Do you still not understand?

December 3, 2014

Dear brothers and sisters,

The good news this morning is from Mark 8:14-21.

They had forgotten to bring bread, and they had only one loaf with them in the boat. He enjoined them, “Watch out, guard against the leaven of the Pharisees and the leaven of Herod.” They concluded among themselves that it was because they had no bread. When he became aware of this he said to them, “Why do you conclude that it is because you have no bread? Do you not yet understand or comprehend? Are your hearts hardened? Do you have eyes and not see, ears and not hear? And do you not remember, when I broke five loaves for the five thousand, how many wicker baskets full of fragments you picked up?” They answered him, “Twelve.” “When I broke the seven loaves for the four thousand, how many full baskets of fragments did you pick up?” they answered [him], “Seven.” He said to them, “Do you still not understand?”

Here we have again an instance of the disciples’ focus on their own well being and failure to provide for themselves adequately. They’re hungry and they brought only one loaf of bread with them. Having witnessed Jesus perform many miracles including feeding thousands of people, they still fail to look to him to provide for their needs — material and spiritual. They fail to understand that God is acting through him. And Jesus let’s them have it. First the Pharisees have exasperated him and now his own disciples.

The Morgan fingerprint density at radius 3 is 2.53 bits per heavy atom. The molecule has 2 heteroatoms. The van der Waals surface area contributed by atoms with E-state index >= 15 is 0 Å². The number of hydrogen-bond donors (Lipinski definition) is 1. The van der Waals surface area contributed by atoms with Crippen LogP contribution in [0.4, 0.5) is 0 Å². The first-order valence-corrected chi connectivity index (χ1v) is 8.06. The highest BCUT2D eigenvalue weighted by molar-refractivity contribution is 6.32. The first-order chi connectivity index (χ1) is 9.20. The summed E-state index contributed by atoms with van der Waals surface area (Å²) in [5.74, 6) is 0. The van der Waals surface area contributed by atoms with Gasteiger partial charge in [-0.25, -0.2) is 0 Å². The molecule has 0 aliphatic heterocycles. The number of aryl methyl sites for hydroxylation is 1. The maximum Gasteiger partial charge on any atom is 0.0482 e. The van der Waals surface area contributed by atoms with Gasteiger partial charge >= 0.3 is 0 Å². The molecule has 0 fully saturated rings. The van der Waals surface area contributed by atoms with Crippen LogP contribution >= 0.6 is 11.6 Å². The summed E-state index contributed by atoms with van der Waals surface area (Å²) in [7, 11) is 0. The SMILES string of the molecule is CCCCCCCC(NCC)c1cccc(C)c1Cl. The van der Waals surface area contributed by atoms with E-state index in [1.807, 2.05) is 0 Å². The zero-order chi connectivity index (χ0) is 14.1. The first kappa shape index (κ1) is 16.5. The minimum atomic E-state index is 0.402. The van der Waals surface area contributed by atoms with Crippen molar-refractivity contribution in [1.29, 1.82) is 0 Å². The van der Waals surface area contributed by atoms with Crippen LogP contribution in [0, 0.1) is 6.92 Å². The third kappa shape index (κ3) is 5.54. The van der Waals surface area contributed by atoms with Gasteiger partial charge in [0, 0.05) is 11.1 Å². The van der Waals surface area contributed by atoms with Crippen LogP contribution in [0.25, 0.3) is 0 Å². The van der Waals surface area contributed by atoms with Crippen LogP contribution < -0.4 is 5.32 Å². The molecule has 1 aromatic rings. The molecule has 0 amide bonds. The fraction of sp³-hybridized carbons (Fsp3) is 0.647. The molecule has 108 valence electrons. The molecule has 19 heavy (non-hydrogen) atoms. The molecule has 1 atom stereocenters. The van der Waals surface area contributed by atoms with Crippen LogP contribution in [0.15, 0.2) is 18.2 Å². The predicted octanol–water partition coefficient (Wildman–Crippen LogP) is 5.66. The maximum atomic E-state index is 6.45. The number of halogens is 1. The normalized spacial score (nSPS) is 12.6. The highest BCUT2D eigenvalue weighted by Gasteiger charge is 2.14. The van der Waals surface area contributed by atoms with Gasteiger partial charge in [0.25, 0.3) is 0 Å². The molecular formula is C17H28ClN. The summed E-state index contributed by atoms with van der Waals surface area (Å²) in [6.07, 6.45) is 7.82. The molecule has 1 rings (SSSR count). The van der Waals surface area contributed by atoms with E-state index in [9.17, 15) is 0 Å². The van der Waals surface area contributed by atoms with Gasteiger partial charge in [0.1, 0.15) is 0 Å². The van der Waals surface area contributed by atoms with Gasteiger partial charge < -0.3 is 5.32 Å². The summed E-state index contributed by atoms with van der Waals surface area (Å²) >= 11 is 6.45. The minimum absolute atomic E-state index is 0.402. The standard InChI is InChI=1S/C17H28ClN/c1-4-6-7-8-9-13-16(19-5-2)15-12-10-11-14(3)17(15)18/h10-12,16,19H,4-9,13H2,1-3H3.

Jesus and his disciples are speaking on different levels to one another. They take his reference to leaven to mean bread, the ingredient that makes it rise. Jesus is using leaven to mean the spreading evil of the religious and political authorities, evil intent on his death because he is a threat to their positions of power and privilege. He reminds them of his feeding of the multitudes so that they can understand that he is the bread of life. Yet they still don’t understand and he accuses them of having hardened hearts — hearts consumed with their own needs and providing for themselves first before others and failing to acknowledge that God provides for all their needs.

Boy o boy! He’s talking to me again! I so often misunderstand the word of God; it’s like we’re talking two different languages, mainly because I tend to make things too complicated. And I most often look to my own power and resources to tackle a problem instead of looking to God for what I need. I focus first on my material and emotional needs. How can I get those met in the way I want? Rather than praying — being in conversation with God — about meeting my real need to first be in communion with him, resting in His love and trusting that He will provide what I need — what I really need and not what I think I need. Barclay puts it this way, “If we would only read the lessons of experience aright, it would teach us not the pessimism of the things that cannot be, but the hope which stands amazed that God has brought us thus far in safety and in certainly and the confidence that God can bring us through anything that may happen.” That’s what I need to pray for — the confidence that God will bring me through anything that may happen. Do I still not understand that?



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